- Also known as
- Arthur Green
- Date of birth
The son of a civil engineer, Art Green (born 1941, Frankfort, Indiana) originally enrolled in the School of the Art Institute of Chicago as a design student but transferred to painting and drawing halfway through his first year.
Inspired by Chicago’s architectural and cultural fabric, his engagement with the political turmoil of the 1960s found its way into his work more overtly than that of any other fellow Hairy Who artist.
Soon after graduation, Green joined forces with five other recent graduates of the School of the Art Institute to form the Hairy Who in 1965. The six artists—Jim Falconer, Art Green, Gladys Nilsson, Jim Nutt, Suellen Rocca, and Karl Wirsum—decided that the best way to find success was to exhibit their work together, and as the Hairy Who they began mounting unconventional displays of bright, bold graphic work in the mid-1960s. Over a period of four years they transformed the art landscape of Chicago, injecting their new and unique voices into the city’s rising national and international profile.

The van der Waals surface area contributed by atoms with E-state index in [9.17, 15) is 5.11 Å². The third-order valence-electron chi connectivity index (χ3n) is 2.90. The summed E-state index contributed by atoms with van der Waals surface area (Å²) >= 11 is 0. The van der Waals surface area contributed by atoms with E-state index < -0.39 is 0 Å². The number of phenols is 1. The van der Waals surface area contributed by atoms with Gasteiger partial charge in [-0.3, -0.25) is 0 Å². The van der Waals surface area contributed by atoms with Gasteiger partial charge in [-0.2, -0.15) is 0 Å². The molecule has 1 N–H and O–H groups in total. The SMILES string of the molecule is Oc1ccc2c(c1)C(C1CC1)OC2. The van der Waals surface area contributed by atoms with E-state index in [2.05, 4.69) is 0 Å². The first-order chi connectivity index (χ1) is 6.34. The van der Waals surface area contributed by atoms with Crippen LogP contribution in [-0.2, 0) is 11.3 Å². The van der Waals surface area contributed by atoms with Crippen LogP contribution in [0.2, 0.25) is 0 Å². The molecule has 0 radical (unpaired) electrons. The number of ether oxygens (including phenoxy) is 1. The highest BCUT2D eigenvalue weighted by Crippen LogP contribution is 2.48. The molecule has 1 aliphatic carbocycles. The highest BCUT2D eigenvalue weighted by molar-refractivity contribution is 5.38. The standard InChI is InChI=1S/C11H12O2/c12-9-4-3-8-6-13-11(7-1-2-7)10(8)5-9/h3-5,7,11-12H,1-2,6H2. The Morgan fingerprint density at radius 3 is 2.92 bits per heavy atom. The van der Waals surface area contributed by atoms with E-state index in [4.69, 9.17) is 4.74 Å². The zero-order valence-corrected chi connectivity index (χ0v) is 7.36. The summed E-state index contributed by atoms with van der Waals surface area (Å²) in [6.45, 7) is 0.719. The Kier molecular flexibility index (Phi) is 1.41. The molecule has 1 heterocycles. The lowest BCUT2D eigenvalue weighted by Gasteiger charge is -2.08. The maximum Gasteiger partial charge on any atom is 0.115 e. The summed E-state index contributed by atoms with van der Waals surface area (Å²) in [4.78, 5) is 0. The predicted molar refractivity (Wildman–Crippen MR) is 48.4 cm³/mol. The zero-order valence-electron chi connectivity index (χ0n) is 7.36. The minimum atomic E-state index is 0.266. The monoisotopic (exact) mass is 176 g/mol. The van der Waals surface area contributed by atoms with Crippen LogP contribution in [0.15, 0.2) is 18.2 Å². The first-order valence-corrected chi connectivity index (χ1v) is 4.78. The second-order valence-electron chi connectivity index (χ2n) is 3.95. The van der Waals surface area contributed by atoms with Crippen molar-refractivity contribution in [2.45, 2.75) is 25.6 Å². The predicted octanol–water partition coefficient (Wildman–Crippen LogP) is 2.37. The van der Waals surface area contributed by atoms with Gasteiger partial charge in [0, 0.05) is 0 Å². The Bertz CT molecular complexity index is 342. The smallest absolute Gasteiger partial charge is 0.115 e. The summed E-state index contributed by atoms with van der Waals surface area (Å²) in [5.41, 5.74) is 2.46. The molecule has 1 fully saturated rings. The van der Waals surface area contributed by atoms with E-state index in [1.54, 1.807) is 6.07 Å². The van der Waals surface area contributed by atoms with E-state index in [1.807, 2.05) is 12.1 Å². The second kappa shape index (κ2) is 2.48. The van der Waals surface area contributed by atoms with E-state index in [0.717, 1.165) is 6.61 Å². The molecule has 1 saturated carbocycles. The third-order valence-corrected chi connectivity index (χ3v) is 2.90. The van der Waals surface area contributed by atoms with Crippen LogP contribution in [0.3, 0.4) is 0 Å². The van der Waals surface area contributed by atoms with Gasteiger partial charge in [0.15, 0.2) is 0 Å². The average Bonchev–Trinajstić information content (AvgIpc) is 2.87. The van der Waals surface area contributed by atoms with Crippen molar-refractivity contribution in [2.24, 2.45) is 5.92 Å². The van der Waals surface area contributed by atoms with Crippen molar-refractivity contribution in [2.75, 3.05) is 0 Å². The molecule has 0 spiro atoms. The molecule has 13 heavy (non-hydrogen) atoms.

As a part of his artistic practice, Green collected reference materials including commercial signage, postcards, and magazine advertisements. He was attracted to their bold, ironic, and suggestive graphic statements, which he absorbed and reinterpreted in drawings, paintings, and prints.
Green uses line to portray three-dimensional forms. Flat planes of color, as well as volume, are conveyed with graphic conventions such as hatching. The complex spatial relationships and deep space of Green’s compositions distinguish his work from that of fellow Hairy Who artists.
A 2018 exhibition at the Art Institute—the first-ever major survey dedicated solely to the Hairy Who—explored how the group’s distinct aesthetic transformed the art landscape of Chicago.